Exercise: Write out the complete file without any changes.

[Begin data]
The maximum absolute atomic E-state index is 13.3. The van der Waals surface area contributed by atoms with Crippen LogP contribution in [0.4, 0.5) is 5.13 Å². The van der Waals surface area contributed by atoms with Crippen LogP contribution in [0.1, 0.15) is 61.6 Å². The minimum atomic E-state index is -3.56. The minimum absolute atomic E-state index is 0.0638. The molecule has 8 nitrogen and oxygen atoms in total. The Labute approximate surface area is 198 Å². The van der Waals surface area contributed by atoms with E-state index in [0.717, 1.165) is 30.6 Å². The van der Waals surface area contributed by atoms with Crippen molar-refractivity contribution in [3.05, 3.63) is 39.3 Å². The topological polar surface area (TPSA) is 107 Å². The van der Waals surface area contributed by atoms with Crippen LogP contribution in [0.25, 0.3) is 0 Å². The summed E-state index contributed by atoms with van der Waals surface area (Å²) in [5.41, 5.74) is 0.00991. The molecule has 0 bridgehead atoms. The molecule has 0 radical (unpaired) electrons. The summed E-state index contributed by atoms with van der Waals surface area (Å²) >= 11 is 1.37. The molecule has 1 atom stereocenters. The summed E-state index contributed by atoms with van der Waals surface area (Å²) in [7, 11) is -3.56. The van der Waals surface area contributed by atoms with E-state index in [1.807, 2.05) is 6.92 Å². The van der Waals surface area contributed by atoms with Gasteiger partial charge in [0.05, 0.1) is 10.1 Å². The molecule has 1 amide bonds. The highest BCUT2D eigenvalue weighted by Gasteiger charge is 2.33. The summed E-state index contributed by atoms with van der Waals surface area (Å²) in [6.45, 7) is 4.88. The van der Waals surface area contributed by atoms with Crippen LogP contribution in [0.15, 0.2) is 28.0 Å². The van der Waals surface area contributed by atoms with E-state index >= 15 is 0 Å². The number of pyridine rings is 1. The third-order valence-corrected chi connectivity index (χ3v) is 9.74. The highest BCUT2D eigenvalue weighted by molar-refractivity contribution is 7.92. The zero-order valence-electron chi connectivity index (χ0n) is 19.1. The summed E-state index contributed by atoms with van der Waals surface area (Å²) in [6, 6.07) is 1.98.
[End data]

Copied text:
The maximum absolute atomic E-state index is 13.3. The van der Waals surface area contributed by atoms with Crippen LogP contribution in [0.4, 0.5) is 5.13 Å². The van der Waals surface area contributed by atoms with Crippen LogP contribution in [0.1, 0.15) is 61.6 Å². The minimum atomic E-state index is -3.56. The minimum absolute atomic E-state index is 0.0638. The molecule has 8 nitrogen and oxygen atoms in total. The Labute approximate surface area is 198 Å². The van der Waals surface area contributed by atoms with E-state index in [0.717, 1.165) is 30.6 Å². The van der Waals surface area contributed by atoms with Crippen molar-refractivity contribution in [3.05, 3.63) is 39.3 Å². The topological polar surface area (TPSA) is 107 Å². The van der Waals surface area contributed by atoms with Crippen LogP contribution in [0.25, 0.3) is 0 Å². The summed E-state index contributed by atoms with van der Waals surface area (Å²) in [5.41, 5.74) is 0.00991. The molecule has 0 bridgehead atoms. The molecule has 0 radical (unpaired) electrons. The summed E-state index contributed by atoms with van der Waals surface area (Å²) >= 11 is 1.37. The molecule has 1 atom stereocenters. The summed E-state index contributed by atoms with van der Waals surface area (Å²) in [7, 11) is -3.56. The van der Waals surface area contributed by atoms with E-state index in [1.807, 2.05) is 6.92 Å². The van der Waals surface area contributed by atoms with Gasteiger partial charge in [0.05, 0.1) is 10.1 Å². The molecule has 1 amide bonds. The highest BCUT2D eigenvalue weighted by Gasteiger charge is 2.33. The summed E-state index contributed by atoms with van der Waals surface area (Å²) in [6.45, 7) is 4.88. The van der Waals surface area contributed by atoms with Crippen LogP contribution in [0.15, 0.2) is 28.0 Å². The van der Waals surface area contributed by atoms with E-state index >= 15 is 0 Å². The number of pyridine rings is 1. The third-order valence-corrected chi connectivity index (χ3v) is 9.74. The highest BCUT2D eigenvalue weighted by molar-refractivity contribution is 7.92. The zero-order valence-electron chi connectivity index (χ0n) is 19.1. The summed E-state index contributed by atoms with van der Waals surface area (Å²) in [6, 6.07) is 1.98.